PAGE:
Further details of the cost analysis including benchmarks for each modelled house type, each compliance scenario and more comprehensive information on the cost build-ups are included in the full study report available at www.zerocarbonhub.org from 10 February.
05 / Projections to 2020
It is likely that the relative costs of meeting the Zero Carbon Standard will reduce further between 2014 and 2016 and continue to fall through to 2020 and beyond. For a detached house, this might mean that by 2020 the additional cost would be about £5,700-6,300 per home, in 2013 prices and compared to 2013 regulations. For semi-detached and terraced homes the costs would be about £2,900-3,600 and for low-rise apartments £1,900-2,000 per home.
We have assumed that a Scenario 1-based solution will remain the most cost-effective approach to meeting the standards. For low-rise apartments it is likely that Allowable Solutions will be the most significant contributor to overall costs (about 70%), while for semi-detached and terraced housing it is likely that the additional cost will be split roughly evenly between PV costs and Allowable Solutions. For detached houses it is expected that the costs of achieving the minimum FEES standard will remain a significant component of the additional costs (about 30%), with PV and Allowable Solutions comprising around 35% each.
06 / Conclusions
It is impossible to estimate with absolute precision what the costs of building to the Zero Carbon Standard could be for every type of house in every scenario. But the review clearly shows a trend of significant cost reductions over time. In the seven years since the zero carbon policy was first announced by the government, compliance costs have fallen by tens of thousands of pounds. At today’s prices, the typical additional cost of building a semi-detached house to the Zero Carbon Standard could be less than £5,000.
However, even though costs are falling, it must also be recognised that the housebuilding industry is in a fragile period of recovery. Industry will need to continue to innovate and evolve in order to keep prices as low as possible. The final Zero Carbon Standard implemented by the government in 2016 must be both stretching, helping to reduce the carbon impacts of new housing, and remain capable of being delivered in a cost-effective manner.
As well as reduced carbon emissions, homes meeting the Zero Carbon Standard should be significantly cheaper to run than current homes. The Hub’s and NHBC Foundation’s research has shown that energy costs for a Zero Carbon Home could be over 40% lower than a home built to 2013 standards and 75% lower than an “upgraded” Victorian house.
Building the high-quality, highly efficient, low carbon homes of the future comes at a cost. Accepting this, one of the Hub’s next tasks on the journey to zero carbon will be to support industry in demonstrating the value of such homes to their customers.
Basis of the benchmarks
The Zero Carbon Hub’s previous analysis was used as the starting point for this analysis. Core assumptions and the benchmark house types have been kept the same:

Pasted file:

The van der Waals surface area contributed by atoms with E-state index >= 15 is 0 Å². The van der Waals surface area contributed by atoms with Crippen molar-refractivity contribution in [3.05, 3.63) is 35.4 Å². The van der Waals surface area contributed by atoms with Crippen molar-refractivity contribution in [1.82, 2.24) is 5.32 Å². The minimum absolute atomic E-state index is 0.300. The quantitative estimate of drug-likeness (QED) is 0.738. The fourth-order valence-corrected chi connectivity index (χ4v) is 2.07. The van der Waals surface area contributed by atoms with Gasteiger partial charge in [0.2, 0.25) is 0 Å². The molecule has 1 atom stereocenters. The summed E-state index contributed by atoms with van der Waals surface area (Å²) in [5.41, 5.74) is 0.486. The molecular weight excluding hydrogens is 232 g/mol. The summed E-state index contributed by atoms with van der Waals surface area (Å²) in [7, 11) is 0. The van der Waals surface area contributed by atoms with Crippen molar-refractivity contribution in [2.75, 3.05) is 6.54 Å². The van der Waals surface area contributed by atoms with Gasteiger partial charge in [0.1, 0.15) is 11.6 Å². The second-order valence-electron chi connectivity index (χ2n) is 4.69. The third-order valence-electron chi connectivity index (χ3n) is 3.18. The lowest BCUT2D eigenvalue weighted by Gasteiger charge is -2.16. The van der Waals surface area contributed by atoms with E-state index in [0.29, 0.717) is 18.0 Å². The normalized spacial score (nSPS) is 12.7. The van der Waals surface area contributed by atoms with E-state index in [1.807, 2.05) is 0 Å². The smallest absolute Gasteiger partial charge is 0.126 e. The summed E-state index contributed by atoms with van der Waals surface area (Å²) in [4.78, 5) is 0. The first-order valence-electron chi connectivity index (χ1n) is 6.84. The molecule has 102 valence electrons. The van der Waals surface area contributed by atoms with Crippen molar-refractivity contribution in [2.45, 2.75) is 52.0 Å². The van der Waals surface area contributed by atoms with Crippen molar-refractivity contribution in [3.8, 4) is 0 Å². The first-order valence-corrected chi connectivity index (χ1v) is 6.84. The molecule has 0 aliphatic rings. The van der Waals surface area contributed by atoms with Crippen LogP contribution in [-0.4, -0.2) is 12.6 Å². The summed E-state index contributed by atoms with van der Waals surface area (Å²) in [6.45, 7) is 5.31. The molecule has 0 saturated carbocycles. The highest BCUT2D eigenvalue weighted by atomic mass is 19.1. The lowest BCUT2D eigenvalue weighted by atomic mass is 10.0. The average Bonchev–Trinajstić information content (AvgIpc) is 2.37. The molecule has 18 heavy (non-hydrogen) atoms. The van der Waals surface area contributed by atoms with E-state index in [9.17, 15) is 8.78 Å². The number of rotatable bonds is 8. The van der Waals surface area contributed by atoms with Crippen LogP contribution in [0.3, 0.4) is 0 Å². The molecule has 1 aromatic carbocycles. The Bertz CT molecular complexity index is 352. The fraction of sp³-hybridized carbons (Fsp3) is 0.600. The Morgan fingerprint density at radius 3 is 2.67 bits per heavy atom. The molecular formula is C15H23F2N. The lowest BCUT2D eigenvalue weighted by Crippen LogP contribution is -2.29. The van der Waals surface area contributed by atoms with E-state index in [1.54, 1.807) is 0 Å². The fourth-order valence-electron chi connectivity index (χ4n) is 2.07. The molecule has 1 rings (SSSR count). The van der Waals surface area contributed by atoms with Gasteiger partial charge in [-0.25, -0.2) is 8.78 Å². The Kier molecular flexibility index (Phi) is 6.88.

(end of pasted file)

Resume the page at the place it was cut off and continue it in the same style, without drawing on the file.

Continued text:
- Four house types are considered: detached (about 118m2), end terrace / semi-detached (about 76m2), mid terrace (about 76m2) and a low-rise apartment block of one and two bedroom units (average floor area 56.5m2)
- Costs include:
- materials and labour
- allowances for preliminaries (about 12%), overheads, and profit (about 4%) and contingency (about 5%)
- any associated works
- impacts on other development costs (for example, increased foundation costs arising from thicker external walls, and removal of combi-boilers and installation of conventional condensing boilers and dual coil hot water cylinders to support solar hot water systems).
- The cost estimates are considered representative of traditional construction by typical medium and large developers who are assumed to have established supply chain management processes.
Previous analysis has been updated to include:
- additional costs associated with building to the Zero Carbon Standard in comparison to the requirements of Part L1A 2013
- new design assumptions and cost information for fabric energy efficiency measures, air source heat pumps, PV and solar hot water systems
- new assumptions about the quantity and capped price of Allowable Solutions required - that is, a need to achieve zero regulated (but not unregulated) carbon emissions with an Allowable Solutions price cap of £60 per tonne CO2e per year
- information on future cost trends up to 2020.
It should be remembered that the actual costs experienced will be influenced by a wide range of other factors including:
- Location - construction prices are typically higher in London and south-east England
- Inflation and wider economic conditions - the presented costs are for Q2 2013. The costs experienced in the future will be influenced by a great many economic factors operating at local, national and global scales
- Design and size - the required specifications and associated costs for each house type will vary with the design (for example, presence of integral garages) and the size of the property
- Developer size and supply chain - due to their buying power and defined supply chain, larger developers can typically achieve lower material costs than smaller builders.